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The expectations trap hypothesis

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  • Lawrence J. Christiano
  • Christopher Gust

Abstract

This article explores a hypothesis about the take-off in inflation in the early 1970s. According to the expectations trap hypothesis, the Fed was driven to high money growth by a fear of violating the expectations of high inflation that existed at the time. The authors argue that this hypothesis is more compelling than the Phillips curve hypothesis, according to which the Fed produced the high inflation as an unfortunate by product of a conscious decision to jump start a weak economy.

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Bibliographic Info

Article provided by Federal Reserve Bank of Chicago in its journal Economic Perspectives.

Volume (Year): (2000)
Issue (Month): Q II ()
Pages: 21-39

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Handle: RePEc:fip:fedhep:y:2000:i:qii:p:21-39:n:v.25no.2

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Related research

Keywords: Inflation (Finance) ; Phillips curve;

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References

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  1. John H. Cochrane, 1998. "A Frictionless View of U.S. Inflation," NBER Working Papers 6646, National Bureau of Economic Research, Inc.
  2. John B. Taylor, 1999. "Monetary Policy Rules," NBER Books, National Bureau of Economic Research, Inc, number tayl99-1, October.
  3. Lawrence J. Christiano & Christopher J. Gust, 1999. "Taylor rules in a limited participation model," Working Paper 9902, Federal Reserve Bank of Cleveland.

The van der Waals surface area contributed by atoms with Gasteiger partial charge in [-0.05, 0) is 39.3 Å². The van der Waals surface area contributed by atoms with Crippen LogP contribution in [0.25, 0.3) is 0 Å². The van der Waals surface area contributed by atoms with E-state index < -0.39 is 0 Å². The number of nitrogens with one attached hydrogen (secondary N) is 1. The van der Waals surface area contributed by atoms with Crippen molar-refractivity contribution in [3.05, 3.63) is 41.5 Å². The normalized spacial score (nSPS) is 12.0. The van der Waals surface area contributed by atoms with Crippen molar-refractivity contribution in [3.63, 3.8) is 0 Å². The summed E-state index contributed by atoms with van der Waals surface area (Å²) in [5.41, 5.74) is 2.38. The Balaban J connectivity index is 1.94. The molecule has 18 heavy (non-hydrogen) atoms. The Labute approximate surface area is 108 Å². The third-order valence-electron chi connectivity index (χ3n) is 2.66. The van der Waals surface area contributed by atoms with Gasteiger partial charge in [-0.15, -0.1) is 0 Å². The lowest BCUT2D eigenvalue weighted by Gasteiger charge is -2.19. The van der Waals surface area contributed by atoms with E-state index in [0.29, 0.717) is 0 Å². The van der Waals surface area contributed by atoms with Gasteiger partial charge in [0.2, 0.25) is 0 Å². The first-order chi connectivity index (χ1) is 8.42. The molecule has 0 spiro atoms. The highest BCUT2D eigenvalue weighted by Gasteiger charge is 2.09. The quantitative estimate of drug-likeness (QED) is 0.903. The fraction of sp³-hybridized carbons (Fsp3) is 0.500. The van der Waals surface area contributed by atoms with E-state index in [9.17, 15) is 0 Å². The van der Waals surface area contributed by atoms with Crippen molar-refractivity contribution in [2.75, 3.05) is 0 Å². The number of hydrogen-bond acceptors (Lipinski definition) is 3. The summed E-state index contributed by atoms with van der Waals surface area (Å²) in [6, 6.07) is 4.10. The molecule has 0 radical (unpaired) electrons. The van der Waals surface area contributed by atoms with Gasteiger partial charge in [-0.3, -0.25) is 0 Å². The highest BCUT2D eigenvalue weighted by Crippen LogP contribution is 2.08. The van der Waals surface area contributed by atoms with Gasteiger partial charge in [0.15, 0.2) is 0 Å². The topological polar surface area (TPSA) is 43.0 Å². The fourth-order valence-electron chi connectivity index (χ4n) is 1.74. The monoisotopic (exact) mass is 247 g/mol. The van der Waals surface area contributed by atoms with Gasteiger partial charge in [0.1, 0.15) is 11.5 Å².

4. Athanasios Orphanides & Simon van Norden, 2002. "The Unreliability of Output-Gap Estimates in Real Time," The Review of Economics and Statistics, MIT Press, vol. 84(4), pages 569-583, November.
  5. Clarida, Richard & Galí, Jordi & Gertler, Mark, 1998. "Monetary Policy Rules and Macroeconomic Stability: Evidence and Some Theory," CEPR Discussion Papers 1908, C.E.P.R. Discussion Papers.
  6. Galí, Jordi, 1996. "Technology, Employment, and the Business Cycle: Do Technology Shocks Explain Aggregate Fluctuations?," CEPR Discussion Papers 1499, C.E.P.R. Discussion Papers.
  7. Lawrence J. Christiano & Martin Eichenbaum & Charles L. Evans, 1998. "Modeling Money," NBER Working Papers 6371, National Bureau of Economic Research, Inc.
  8. Susanto Basu & John Fernald, 2001. "Why Is Productivity Procyclical? Why Do We Care?," NBER Chapters, in: New Developments in Productivity Analysis, pages 225-302 National Bureau of Economic Research, Inc.
  9. Chari, V. V. & Christiano, Lawrence J. & Eichenbaum, Martin, 1998. "Expectation Traps and Discretion," Journal of Economic Theory, Elsevier, vol. 81(2), pages 462-492, August.
  10. William Poole, 1999. "Monetary policy rules?," Review, Federal Reserve Bank of St. Louis, issue Mar, pages 3-12.
  11. Lawrence J. Christiano & Terry J. Fitzgerald, 2000. "Understanding the Fiscal Theory of the Price Level," NBER Working Papers 7668, National Bureau of Economic Research, Inc.
  12. William Kerr & Robert G. King, 1996. "Limits on interest rate rules in the IS model," Economic Quarterly, Federal Reserve Bank of Richmond, issue Spr, pages 47-75.
  13. Hodrick, Robert J & Prescott, Edward C, 1997. "Postwar U.S. Business Cycles: An Empirical Investigation," Journal of Money, Credit and Banking, Blackwell Publishing, vol. 29(1), pages 1-16, February.
  14. Christina D. Romer & David H. Romer, 1997. "Reducing Inflation: Motivation and Strategy," NBER Books, National Bureau of Economic Research, Inc, number rome97-1, October.
  15. Martin Feldstein, 1997. "The Costs and Benefits of Going from Low Inflation to Price Stability," NBER Working Papers 5469, National Bureau of Economic Research, Inc.
  16. Taylor, John B., 1993. "Discretion versus policy rules in practice," Carnegie-Rochester Conference Series on Public Policy, Elsevier, vol. 39(1), pages 195-214, December.
  17. St-Amant, P. & van Norden, S., 1997. "Measurement of the Output Gap: A Discussion of Recent Research at the Bank of Canada," Technical Reports 79, Bank of Canada.
  18. Orphanides, Athanasios, 1999. "The Quest for Prosperity Without Inflation," Working Paper Series 93, Sveriges Riksbank (Central Bank of Sweden).
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